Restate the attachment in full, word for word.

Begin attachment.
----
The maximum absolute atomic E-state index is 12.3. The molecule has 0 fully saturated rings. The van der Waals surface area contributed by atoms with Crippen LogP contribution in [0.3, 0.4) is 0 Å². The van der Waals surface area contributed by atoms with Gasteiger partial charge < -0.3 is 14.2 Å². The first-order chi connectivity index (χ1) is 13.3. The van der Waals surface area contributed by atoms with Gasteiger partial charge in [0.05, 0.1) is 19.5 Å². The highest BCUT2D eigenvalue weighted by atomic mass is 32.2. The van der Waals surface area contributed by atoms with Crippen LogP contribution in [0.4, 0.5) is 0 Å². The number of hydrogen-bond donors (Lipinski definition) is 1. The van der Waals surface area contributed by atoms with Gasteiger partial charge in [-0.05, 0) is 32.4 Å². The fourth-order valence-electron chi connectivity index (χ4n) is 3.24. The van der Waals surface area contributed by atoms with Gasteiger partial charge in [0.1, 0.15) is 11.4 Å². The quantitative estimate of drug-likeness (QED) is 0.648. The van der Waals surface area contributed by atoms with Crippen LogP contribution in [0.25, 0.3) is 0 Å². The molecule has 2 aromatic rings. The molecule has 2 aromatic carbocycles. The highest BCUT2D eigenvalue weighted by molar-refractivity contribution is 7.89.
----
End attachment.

The maximum absolute atomic E-state index is 12.3. The molecule has 0 fully saturated rings. The van der Waals surface area contributed by atoms with Crippen LogP contribution in [0.3, 0.4) is 0 Å². The van der Waals surface area contributed by atoms with Gasteiger partial charge < -0.3 is 14.2 Å². The first-order chi connectivity index (χ1) is 13.3. The van der Waals surface area contributed by atoms with Gasteiger partial charge in [0.05, 0.1) is 19.5 Å². The highest BCUT2D eigenvalue weighted by atomic mass is 32.2. The van der Waals surface area contributed by atoms with Crippen LogP contribution in [0.4, 0.5) is 0 Å². The number of hydrogen-bond donors (Lipinski definition) is 1. The van der Waals surface area contributed by atoms with Gasteiger partial charge in [-0.05, 0) is 32.4 Å². The fourth-order valence-electron chi connectivity index (χ4n) is 3.24. The van der Waals surface area contributed by atoms with Gasteiger partial charge in [0.1, 0.15) is 11.4 Å². The quantitative estimate of drug-likeness (QED) is 0.648. The van der Waals surface area contributed by atoms with Crippen LogP contribution in [0.25, 0.3) is 0 Å². The molecule has 2 aromatic rings. The molecule has 2 aromatic carbocycles. The highest BCUT2D eigenvalue weighted by molar-refractivity contribution is 7.89.